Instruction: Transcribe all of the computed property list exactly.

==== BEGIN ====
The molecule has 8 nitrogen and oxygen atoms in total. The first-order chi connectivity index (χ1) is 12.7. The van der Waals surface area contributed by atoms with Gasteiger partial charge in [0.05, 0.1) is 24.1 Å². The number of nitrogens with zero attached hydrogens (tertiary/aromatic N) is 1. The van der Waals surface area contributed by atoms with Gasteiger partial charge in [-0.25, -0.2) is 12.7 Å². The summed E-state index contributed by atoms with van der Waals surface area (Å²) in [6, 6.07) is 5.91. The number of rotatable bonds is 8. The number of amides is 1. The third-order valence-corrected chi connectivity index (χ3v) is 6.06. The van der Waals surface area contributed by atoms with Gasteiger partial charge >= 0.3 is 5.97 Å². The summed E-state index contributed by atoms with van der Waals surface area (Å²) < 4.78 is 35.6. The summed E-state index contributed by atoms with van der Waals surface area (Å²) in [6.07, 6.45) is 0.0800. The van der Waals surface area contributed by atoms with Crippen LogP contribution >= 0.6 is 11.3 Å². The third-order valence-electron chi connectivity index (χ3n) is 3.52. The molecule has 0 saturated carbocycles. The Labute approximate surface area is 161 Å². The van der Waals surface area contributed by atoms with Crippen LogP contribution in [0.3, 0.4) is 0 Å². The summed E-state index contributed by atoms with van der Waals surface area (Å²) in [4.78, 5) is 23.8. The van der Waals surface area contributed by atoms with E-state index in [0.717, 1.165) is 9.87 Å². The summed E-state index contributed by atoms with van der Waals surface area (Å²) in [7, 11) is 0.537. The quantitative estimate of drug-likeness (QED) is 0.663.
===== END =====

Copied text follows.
The molecule has 8 nitrogen and oxygen atoms in total. The first-order chi connectivity index (χ1) is 12.7. The van der Waals surface area contributed by atoms with Gasteiger partial charge in [0.05, 0.1) is 24.1 Å². The number of nitrogens with zero attached hydrogens (tertiary/aromatic N) is 1. The van der Waals surface area contributed by atoms with Gasteiger partial charge in [-0.25, -0.2) is 12.7 Å². The summed E-state index contributed by atoms with van der Waals surface area (Å²) in [6, 6.07) is 5.91. The number of rotatable bonds is 8. The number of amides is 1. The third-order valence-corrected chi connectivity index (χ3v) is 6.06. The van der Waals surface area contributed by atoms with Gasteiger partial charge >= 0.3 is 5.97 Å². The summed E-state index contributed by atoms with van der Waals surface area (Å²) < 4.78 is 35.6. The summed E-state index contributed by atoms with van der Waals surface area (Å²) in [6.07, 6.45) is 0.0800. The van der Waals surface area contributed by atoms with Crippen LogP contribution >= 0.6 is 11.3 Å². The third-order valence-electron chi connectivity index (χ3n) is 3.52. The molecule has 0 saturated carbocycles. The Labute approximate surface area is 161 Å². The van der Waals surface area contributed by atoms with Crippen LogP contribution in [0.3, 0.4) is 0 Å². The summed E-state index contributed by atoms with van der Waals surface area (Å²) in [4.78, 5) is 23.8. The van der Waals surface area contributed by atoms with E-state index in [0.717, 1.165) is 9.87 Å². The summed E-state index contributed by atoms with van der Waals surface area (Å²) in [7, 11) is 0.537. The quantitative estimate of drug-likeness (QED) is 0.663.